What you don't want to see in the bottom of your oil drain pan

It’s a black plastic drain pan so anything that isn’t black shouldn’t be there. t

We went for a drive after changing to Redline MT-90 gear oil. Transmission shifts much nicer, thank you.

I noted the oil pressure started dropping to near zero a couple of blocks from the house. I figured either crud in the bypass valve or a pump problem. No unusual noises. The first thing I did was drain the oil. The metal in the bottom of the drain pan is from the filter can.

I guess it’s time for an engine rebuild.

Sorry John,
I can’t think of anything uplifting to say, sure looks like copper to me. Guess you could pull the pan and check to see what’s happened, shouldn’t be subtle.
Good luck,

Thanks LLynn. I thought about going ahead and pulling the pan and then decided why bother. Nothing I could possibly find in there will put that metal back on the bearings. I’m taking the engine to a shop I trust so I’ll let them sort it all out.

I don’t have the expertise or tools to rebuild an engine myself. I’d be hard pressed to find a machine shop anywhere near here to do the necessary machine work on the thing.

Plan is to pull the engine and transmission, build a cradle for the bed of the pickup, haul the thing to Coventry West and ask Dick to call me when it’s ready.


Sorry to hear of your woes. [quote=“John_Walker1, post:3, topic:354141”]
Plan is to pull the engine and transmission, build a cradle for the bed of the pickup, haul the thing to Coventry West and ask Dick to call me when it’s ready.

This sounds like the best plan. In similar circumstances, I’d be doing something similar.


Sorry to say that is surely not good news.
One of the ways to transport engines and gearboxes is to find a suitable size old tire, put it on top of a pallet or your truck bed, mentioned big lump of metal on top of the tire and strap down.

Could shop drop sump and renew big end bearings ? And new oil pump too.

'66 FHC

Hi John,

Sorry to hear of your troubles. I was wondering if this just came up suddenly? Were there any signs of pending failure? Do you have a lot of miles on your engine or might something have failed to take out the bearings? Or is this how bearings go out?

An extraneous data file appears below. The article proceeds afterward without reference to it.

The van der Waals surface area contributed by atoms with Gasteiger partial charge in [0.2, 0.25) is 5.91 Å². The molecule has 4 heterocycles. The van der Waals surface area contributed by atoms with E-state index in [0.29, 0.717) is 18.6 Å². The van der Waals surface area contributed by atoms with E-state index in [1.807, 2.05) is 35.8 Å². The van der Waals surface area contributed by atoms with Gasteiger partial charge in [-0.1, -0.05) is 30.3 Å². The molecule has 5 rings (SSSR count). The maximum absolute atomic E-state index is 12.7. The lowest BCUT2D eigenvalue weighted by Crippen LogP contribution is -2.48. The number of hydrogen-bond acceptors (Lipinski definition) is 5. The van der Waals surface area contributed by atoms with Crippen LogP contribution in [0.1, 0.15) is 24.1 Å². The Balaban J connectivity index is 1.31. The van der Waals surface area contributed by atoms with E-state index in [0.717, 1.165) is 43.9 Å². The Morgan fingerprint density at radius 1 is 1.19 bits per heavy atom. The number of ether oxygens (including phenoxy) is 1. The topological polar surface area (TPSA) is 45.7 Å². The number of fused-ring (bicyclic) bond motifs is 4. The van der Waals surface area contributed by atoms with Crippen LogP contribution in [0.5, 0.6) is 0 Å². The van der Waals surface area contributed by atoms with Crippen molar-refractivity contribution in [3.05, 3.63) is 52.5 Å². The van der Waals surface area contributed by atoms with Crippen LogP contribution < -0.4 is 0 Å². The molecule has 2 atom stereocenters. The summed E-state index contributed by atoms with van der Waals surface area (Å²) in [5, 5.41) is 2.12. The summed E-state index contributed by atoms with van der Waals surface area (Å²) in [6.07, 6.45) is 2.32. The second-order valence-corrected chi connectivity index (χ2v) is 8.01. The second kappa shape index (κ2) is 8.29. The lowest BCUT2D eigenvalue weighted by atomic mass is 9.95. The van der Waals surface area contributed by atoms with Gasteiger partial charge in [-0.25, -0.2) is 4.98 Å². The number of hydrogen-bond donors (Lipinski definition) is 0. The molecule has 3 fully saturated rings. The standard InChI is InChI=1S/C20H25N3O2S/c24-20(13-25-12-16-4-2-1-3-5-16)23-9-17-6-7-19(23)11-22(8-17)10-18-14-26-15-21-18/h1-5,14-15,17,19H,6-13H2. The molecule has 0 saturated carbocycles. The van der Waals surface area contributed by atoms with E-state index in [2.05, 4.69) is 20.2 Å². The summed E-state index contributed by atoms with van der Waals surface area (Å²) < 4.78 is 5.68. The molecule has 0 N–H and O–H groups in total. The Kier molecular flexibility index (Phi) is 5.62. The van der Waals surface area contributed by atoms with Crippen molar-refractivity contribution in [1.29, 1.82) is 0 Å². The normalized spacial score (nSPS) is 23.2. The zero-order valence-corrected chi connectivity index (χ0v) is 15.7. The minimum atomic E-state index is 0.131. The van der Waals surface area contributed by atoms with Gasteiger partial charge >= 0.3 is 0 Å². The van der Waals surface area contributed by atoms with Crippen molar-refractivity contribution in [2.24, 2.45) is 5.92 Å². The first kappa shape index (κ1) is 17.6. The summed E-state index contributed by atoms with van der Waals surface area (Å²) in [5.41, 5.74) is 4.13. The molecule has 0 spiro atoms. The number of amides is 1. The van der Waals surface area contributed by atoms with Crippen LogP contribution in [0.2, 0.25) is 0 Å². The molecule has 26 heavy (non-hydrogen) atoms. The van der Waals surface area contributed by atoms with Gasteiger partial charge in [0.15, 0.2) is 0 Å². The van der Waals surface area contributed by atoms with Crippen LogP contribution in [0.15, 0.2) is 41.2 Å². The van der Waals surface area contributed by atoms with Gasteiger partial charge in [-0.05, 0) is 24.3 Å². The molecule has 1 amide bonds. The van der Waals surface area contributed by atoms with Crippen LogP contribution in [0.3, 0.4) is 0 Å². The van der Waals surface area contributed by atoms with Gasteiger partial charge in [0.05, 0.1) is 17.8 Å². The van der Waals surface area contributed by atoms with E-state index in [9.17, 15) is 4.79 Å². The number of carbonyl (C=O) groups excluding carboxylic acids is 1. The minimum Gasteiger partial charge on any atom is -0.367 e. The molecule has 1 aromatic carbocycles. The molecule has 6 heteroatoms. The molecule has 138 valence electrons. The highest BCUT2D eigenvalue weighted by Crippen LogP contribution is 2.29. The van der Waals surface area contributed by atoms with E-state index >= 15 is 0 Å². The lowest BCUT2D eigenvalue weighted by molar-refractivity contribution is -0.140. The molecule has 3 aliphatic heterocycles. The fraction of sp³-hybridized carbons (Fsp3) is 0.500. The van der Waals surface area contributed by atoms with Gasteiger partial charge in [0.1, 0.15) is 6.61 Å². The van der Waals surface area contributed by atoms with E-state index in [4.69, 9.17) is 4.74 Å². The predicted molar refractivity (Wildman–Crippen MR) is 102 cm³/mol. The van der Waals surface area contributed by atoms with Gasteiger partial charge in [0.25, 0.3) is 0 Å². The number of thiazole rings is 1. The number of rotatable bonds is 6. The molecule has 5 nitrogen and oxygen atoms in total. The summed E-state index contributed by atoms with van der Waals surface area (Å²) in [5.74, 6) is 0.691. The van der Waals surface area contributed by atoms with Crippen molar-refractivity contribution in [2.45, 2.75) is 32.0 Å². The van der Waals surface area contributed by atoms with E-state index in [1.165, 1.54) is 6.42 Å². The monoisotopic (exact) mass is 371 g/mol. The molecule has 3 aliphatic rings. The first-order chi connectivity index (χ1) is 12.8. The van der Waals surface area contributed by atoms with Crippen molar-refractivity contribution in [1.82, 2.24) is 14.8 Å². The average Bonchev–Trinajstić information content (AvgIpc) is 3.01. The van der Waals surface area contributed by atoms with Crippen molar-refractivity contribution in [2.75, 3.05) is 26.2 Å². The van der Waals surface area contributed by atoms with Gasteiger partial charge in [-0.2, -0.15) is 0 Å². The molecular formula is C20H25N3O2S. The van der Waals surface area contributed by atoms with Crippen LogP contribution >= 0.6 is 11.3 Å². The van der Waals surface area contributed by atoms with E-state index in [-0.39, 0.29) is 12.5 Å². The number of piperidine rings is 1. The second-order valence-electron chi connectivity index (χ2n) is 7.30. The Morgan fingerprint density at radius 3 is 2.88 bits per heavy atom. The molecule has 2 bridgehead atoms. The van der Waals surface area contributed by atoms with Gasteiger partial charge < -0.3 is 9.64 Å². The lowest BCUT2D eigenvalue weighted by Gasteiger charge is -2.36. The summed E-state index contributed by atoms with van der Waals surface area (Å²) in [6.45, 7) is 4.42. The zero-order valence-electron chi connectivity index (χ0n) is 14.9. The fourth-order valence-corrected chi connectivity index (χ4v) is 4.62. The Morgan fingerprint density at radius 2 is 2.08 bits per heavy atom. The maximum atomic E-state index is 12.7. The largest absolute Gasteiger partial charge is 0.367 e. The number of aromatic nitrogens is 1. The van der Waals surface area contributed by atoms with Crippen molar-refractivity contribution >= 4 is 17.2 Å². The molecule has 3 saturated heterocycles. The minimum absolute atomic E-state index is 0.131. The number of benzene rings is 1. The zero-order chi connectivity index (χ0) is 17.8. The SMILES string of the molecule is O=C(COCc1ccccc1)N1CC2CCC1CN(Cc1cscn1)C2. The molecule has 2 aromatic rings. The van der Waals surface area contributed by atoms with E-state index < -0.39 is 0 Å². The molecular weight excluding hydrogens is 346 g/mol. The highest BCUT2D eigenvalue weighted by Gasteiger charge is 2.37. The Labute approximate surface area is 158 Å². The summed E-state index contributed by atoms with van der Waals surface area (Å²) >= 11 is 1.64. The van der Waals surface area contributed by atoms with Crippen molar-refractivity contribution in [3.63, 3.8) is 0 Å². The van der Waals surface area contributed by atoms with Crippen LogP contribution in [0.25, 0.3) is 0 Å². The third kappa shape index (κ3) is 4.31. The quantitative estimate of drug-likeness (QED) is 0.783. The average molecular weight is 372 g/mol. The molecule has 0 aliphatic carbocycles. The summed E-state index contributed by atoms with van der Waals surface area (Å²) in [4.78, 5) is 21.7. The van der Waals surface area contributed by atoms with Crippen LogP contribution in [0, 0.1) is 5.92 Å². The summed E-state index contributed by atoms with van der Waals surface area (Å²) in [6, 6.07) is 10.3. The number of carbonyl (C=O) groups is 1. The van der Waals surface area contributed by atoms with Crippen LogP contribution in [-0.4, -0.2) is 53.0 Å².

Sorry for the questions, just trying to learn.

A possible avenue, one I might be inclined to investigate first, but It could be one of the mains too.

The question is what was the failure mode? Oil starvation generating general bearing failures or a single spun bearing? In the latter case potentially a fairly cheap fix, so long as the crank journal’s not scored. Big end and main bearings are not all that expensive for XKs.

Depends how many miles on the engine. If lots, maybe a good time to go the whole nine yards, including (and maybe especially) desludging the crank.


  1. That is really discouraging. Not that it would change things, but possibly allay some curiosity. Respond to a magnet? Hope not, that means big time issue, steel!!!

Or tin/lead? How do you determine that? A magnifying glass for color. The beating surface.

Or, copper? Color again. The substrate. many an engine is running around that way. but, not good, the days are numbered, small ones.

2 The tire idea is slick. My LT! was delivered to my drive aboard a small Asian truck with a stake bed. An entrepreneur
that made his living delivering parts fro “junk yards” to shops.

My LT! was atop an old tire and secured laterly by straps to the stakes. Slick, I wanted the tire to rest it in my drive. No sir, I need it!!!


And worse yet, alloy, the shell. Goners…

To piggyback on this… do you know what your compression is? If it will run long enough to take a proper reading, it may save you a few thousand bucks… if the compression is good and only lower bearings are worn out. It then can become a do-it-yerself job.

Been years since I read of an Etype owner who dropped sump and drifted out each one at a time old main bearings too.


I’ve never seen it done, Patrick, but I am told it is possible.